Typically, on receipt of application, candidates will be invited to attend an interview with the programme leader, bringing with them a portfolio of work to illustrate their current skills and abilities in music production and related areas.  Candidates must typically be able to satisfy the following general admissions requirements and minimum qualifications. Mature students can be accepted based on prior experience (APEL) and a suitable level of functional skills. They are also likely to be required to demonstrate an aptitude and suitability for the programme; this is evidenced by a test essay if the programme leader considers it appropriate.

  • School/College leavers will normally have reached the age of 18 years on admission.
  • Satisfactory completion of an interview.

Applicants should possess 120 UCAS points, and preferably have at least Level 2 Maths and English. The necessary UCAS points can be obtained from the following qualifications, assuming the applicant obtains a suitable grade (or grades) that equates to 120 credits on the UCAS tariff summary.

  • Successful completion of a National Award and National Certificate.
  • Successful completion of a National Diploma.
  • Successful completion of ‘A' Level study.
  • Qualifications deemed equivalent to the above.
  • Points achieved through key skills will also be acknowledged.
  • Access to HE, HNC, HND.

Although entry to the programme is not dependent on students having formal music/music technology qualifications they are expected to have some experience with either: music recording, music sequencing, music production, or DJ skills, and possess some instrumental and/or compositional ability.

The above is indicative of the profile of a typical applicant.

The programme has been designed with the QAA Foundation Degree Qualification Benchmark Statement (2010) in mind. The programme is also informed by relevant aspects from the Skillset National Occupation Standards for Sound. http://www.creativeskillset.org/standards/standards/Sound/

The QAA suggest that Foundation Degrees should integrate academic and work-based learning through close collaboration between employers and programme providers. Foundation Degrees build upon a long history of design and delivery of vocational qualifications in higher education, and are intended to equip learners with the skills and knowledge relevant to their employment, so satisfying the needs of employees and employers.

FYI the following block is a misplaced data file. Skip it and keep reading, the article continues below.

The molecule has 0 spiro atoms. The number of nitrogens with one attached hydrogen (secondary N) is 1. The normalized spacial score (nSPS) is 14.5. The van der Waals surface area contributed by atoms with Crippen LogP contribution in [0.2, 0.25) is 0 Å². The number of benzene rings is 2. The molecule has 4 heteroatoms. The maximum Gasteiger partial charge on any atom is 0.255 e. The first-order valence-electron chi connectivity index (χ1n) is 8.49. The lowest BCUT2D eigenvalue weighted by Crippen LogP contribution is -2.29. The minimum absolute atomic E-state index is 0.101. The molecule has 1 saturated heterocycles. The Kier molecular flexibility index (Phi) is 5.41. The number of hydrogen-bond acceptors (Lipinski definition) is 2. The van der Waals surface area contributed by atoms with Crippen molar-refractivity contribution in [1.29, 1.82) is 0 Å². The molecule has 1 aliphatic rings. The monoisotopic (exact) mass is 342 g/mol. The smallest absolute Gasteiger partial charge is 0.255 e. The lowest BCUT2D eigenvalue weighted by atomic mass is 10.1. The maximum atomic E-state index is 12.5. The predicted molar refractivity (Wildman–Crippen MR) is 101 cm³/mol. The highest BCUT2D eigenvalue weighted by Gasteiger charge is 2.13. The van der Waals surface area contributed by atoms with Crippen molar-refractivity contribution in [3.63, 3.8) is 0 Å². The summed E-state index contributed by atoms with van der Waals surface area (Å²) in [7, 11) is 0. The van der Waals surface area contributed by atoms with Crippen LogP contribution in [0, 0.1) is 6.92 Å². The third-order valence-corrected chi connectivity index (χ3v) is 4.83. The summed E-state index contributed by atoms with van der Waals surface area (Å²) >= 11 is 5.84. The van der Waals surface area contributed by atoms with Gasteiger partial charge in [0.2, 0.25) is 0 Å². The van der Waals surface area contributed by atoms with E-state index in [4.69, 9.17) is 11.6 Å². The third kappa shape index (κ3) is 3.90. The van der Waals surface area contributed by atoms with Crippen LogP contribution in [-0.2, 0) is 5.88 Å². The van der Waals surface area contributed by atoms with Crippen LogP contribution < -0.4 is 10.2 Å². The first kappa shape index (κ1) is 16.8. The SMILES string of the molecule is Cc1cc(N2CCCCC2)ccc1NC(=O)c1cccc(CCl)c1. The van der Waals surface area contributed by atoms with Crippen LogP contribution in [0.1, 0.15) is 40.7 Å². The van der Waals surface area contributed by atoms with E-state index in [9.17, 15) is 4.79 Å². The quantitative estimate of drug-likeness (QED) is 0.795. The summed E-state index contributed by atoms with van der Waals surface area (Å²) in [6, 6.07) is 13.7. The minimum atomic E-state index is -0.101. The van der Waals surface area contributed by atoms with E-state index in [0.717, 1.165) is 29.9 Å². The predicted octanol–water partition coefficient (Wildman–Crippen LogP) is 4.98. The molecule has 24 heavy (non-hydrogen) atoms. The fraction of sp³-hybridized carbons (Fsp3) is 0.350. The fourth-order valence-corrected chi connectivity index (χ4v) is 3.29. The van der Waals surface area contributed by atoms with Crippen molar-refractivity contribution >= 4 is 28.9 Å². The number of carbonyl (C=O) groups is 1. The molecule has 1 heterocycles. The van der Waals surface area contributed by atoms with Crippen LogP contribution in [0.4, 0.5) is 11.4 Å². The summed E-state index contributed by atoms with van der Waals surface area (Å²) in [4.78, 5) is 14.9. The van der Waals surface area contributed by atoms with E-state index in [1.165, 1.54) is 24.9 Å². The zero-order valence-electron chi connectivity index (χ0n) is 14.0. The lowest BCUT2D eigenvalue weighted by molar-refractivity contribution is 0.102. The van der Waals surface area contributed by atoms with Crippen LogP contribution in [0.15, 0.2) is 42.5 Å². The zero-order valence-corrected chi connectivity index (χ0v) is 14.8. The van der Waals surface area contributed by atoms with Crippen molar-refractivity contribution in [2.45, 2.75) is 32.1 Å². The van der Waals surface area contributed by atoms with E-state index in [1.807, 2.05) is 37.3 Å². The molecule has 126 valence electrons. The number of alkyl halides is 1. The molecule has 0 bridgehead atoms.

When designing the Foundation Degree it was important to consider the balance of intellectual and practical skills, and the related opportunities to apply such learning within the workplace. Learning and work are closely interlinked within the Foundation Degree programme. Learning in the workplace can take many forms and serves a variety of purposes. When planning the curriculum for the Foundation Degree it was important that consideration was given to the ways in which the work-based learning is appropriate to the particular needs of the relevant employment sector or type of employer, and how the programme helps to provide the knowledge and transferable skills needed for employment.

Foundation Degrees are intended to make a valuable contribution to lifelong learning by providing access to higher education for learners from different starting points and with different entry qualifications, e.g. apprenticeships, access programmes, NVQs and diplomas. A clear route that facilitates opportunities for successful progression from Foundation Degrees towards another qualification are an important feature of Foundation Degrees, this is offered in this instance by the progression route to the BA (Hons) Media at the University of Chester.

After successfully completing the Foundation Degree in Music Production and Sound Design, students should be able to demonstrate the following skills, which are expected by the QAA.

  • Knowledge and critical understanding of the well-established principles in their field of study and the way in which those principles have developed.
  • Successful application in the workplace of the range of knowledge and skills learnt throughout the programme.
  • Ability to apply underlying concepts and principles outside the context in which they were first studied, and the application of those principles in a work context
  • Knowledge of the main methods of enquiry in their subject, and ability to evaluate critically the appropriateness of different approaches to solving problems in their field of study and apply these in a work context.
  • An understanding of the limits of their knowledge, and how this influences analyses and interpretations based on that knowledge in their field of study and in a work context

Typically, holders of the Foundation Degree in Music Production and Sound Design will be able to:

  • Use a range of established techniques to initiate and undertake critical analysis of information, and to propose solutions to problems arising from that analysis in their field of study and in a work context.
  • Effectively communicate information, arguments, and analysis, in a variety of forms, to specialist and non-specialist audiences, and deploy key techniques of the discipline effectively in their field of study and in a work context
  • Undertake further training, develop existing skills, and acquire new competences that will enable them to assume responsibility within organisations.

They should also have developed the following skills:

  • The qualities and transferable skills necessary for employment and progression to other qualifications requiring the exercise of personal responsibility and decision-making.